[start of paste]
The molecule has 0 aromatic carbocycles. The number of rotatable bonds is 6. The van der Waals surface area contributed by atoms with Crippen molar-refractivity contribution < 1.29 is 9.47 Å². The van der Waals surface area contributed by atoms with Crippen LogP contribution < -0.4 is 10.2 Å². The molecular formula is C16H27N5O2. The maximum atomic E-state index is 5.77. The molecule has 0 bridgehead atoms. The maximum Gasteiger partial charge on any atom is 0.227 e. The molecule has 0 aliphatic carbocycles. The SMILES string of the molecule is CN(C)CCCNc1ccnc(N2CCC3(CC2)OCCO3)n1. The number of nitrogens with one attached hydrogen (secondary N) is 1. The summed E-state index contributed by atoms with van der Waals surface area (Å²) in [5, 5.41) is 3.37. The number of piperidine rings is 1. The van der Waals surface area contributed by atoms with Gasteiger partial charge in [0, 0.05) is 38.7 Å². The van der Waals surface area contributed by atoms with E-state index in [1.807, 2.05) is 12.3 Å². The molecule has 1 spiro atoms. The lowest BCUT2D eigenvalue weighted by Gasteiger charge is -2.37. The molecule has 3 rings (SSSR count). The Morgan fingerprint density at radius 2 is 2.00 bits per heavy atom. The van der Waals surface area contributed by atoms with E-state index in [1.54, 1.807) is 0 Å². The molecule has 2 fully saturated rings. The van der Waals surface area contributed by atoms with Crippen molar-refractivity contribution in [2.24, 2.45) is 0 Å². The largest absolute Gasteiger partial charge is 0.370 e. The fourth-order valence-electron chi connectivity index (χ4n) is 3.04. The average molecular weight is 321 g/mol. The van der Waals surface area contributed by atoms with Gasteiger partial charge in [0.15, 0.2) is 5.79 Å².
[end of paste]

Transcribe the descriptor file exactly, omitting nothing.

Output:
The molecule has 0 aromatic carbocycles. The number of rotatable bonds is 6. The van der Waals surface area contributed by atoms with Crippen molar-refractivity contribution < 1.29 is 9.47 Å². The van der Waals surface area contributed by atoms with Crippen LogP contribution < -0.4 is 10.2 Å². The molecular formula is C16H27N5O2. The maximum atomic E-state index is 5.77. The molecule has 0 bridgehead atoms. The maximum Gasteiger partial charge on any atom is 0.227 e. The molecule has 0 aliphatic carbocycles. The SMILES string of the molecule is CN(C)CCCNc1ccnc(N2CCC3(CC2)OCCO3)n1. The number of nitrogens with one attached hydrogen (secondary N) is 1. The summed E-state index contributed by atoms with van der Waals surface area (Å²) in [5, 5.41) is 3.37. The number of piperidine rings is 1. The van der Waals surface area contributed by atoms with Gasteiger partial charge in [0, 0.05) is 38.7 Å². The van der Waals surface area contributed by atoms with E-state index in [1.807, 2.05) is 12.3 Å². The molecule has 1 spiro atoms. The lowest BCUT2D eigenvalue weighted by Gasteiger charge is -2.37. The molecule has 3 rings (SSSR count). The Morgan fingerprint density at radius 2 is 2.00 bits per heavy atom. The van der Waals surface area contributed by atoms with E-state index in [1.54, 1.807) is 0 Å². The molecule has 2 fully saturated rings. The van der Waals surface area contributed by atoms with Crippen molar-refractivity contribution in [2.24, 2.45) is 0 Å². The largest absolute Gasteiger partial charge is 0.370 e. The fourth-order valence-electron chi connectivity index (χ4n) is 3.04. The average molecular weight is 321 g/mol. The van der Waals surface area contributed by atoms with Gasteiger partial charge in [0.15, 0.2) is 5.79 Å².